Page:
Wholesale investment offers can promise attractive returns but don’t have the same protections of retail investment offers. Wholesale investment offers are aimed at experienced investors, often with large sums of money to invest. Unless you are a very experienced investor, you should proceed with caution and talk to a financial adviser before investing in a wholesale offer.
Wholesale investors are defined in law and, broadly speaking, are people or organisations who have sufficient previous investing experience that means they don’t require disclosure.
You can either be a wholesale investor for all offers of financial products, or just for a particular offer.
Wholesale investors for all offers of financial products
An investor is a wholesale investor for all offers of financial products if:
Wholesale investors for a particular offer of financial products
An investor is a wholesale investor in relation to a particular offer of financial products if:
You can self-certify yourself to be an ‘eligible investor’ (which is a type of wholesale investor) in relation to a particular transaction if you have sufficient experience in acquiring or disposing of financial products to be able to assess:
That certification requires a financial adviser, a qualified statutory accountant, or a lawyer to sign the certification stating they are satisfied you have been sufficiently advised of the consequences of self-certification and have no other reason to consider the self-certification is incorrect or that further information or investigation is required.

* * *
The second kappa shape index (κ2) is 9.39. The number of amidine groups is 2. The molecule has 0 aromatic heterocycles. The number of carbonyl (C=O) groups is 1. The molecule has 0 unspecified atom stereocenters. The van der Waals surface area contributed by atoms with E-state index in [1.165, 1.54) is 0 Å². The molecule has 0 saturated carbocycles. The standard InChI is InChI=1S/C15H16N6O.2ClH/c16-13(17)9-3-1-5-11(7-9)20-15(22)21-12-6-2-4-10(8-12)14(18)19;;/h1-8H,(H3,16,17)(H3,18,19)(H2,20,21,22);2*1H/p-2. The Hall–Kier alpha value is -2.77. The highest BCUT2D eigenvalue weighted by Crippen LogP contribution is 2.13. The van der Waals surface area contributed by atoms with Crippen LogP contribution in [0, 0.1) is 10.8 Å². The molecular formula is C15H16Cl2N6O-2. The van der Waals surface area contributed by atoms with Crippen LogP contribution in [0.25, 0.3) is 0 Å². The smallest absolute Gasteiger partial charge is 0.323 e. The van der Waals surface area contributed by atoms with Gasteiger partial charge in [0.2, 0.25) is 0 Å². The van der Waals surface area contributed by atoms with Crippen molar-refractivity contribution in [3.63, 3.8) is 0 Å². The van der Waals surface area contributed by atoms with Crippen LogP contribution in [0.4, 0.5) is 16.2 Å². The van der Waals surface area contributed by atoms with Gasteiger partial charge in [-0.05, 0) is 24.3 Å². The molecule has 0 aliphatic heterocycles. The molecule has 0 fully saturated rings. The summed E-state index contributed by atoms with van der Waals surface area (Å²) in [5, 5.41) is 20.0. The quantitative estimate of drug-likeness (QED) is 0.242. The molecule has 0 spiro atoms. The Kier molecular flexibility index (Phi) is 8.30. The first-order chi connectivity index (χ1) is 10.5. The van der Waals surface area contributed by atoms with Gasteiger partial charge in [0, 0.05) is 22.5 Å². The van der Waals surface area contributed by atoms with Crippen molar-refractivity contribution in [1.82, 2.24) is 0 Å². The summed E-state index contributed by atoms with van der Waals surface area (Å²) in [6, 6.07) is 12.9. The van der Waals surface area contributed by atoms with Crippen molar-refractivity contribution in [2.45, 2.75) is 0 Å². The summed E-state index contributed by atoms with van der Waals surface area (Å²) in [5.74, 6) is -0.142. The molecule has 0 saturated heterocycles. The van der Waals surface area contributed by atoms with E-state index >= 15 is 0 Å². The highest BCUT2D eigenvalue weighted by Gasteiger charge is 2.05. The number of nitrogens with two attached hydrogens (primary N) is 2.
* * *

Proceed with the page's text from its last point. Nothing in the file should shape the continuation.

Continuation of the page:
The FMA has a range of powers we can use in relation to retail investment offers, and we can intervene where necessary. However, we have little oversight of wholesale investment offers.
Investing in a wholesale offer may mean you:
While offers to wholesale investors are not regulated in the same way as offers to retail investors, the offeror must still comply with ‘fair dealing’ requirements. This means the person making the offer cannot:
Wholesale offers can seem attractive, offering high returns or access to opportunities not available to retail investors (for example venture capital). If you qualify, ask yourself these questions first:
Am I really sufficiently experienced?
Wholesale investors are assumed to be experienced, sophisticated investors. How do I qualify to be experienced? Does a certain amount of money really make me experienced or sophisticated? Do I feel experienced? Why does this product require me to be experienced?
Am I happy with fewer protections?
I will have fewer protections with this investment (including less disclosure about risk), than I would with other investments. How do I feel about that? What is so appealing about this investment that I am prepared to volunteer to be less protected?
Do I understand the risks of this investment?
What are the risks of this investment? Where are they disclosed or explained and, if they are not – or they are difficult to find – why is that? Are they larger or more varied than with other investments? What does the provider say when I ask them?
Do I understand the basis for the advertised returns?
If specific returns are forecast or expected as part of the advertising and disclosure, what is the basis for that? And what are the risks of the return being less, or nothing?
We strongly recommend you work with a professional financial adviser to help you answer these questions and understand the implications for you. We expect advisers will only recommend you become a wholesale investor if you have significant experience in investing and investment markets. You can opt-out of being a wholesale investor if you want to.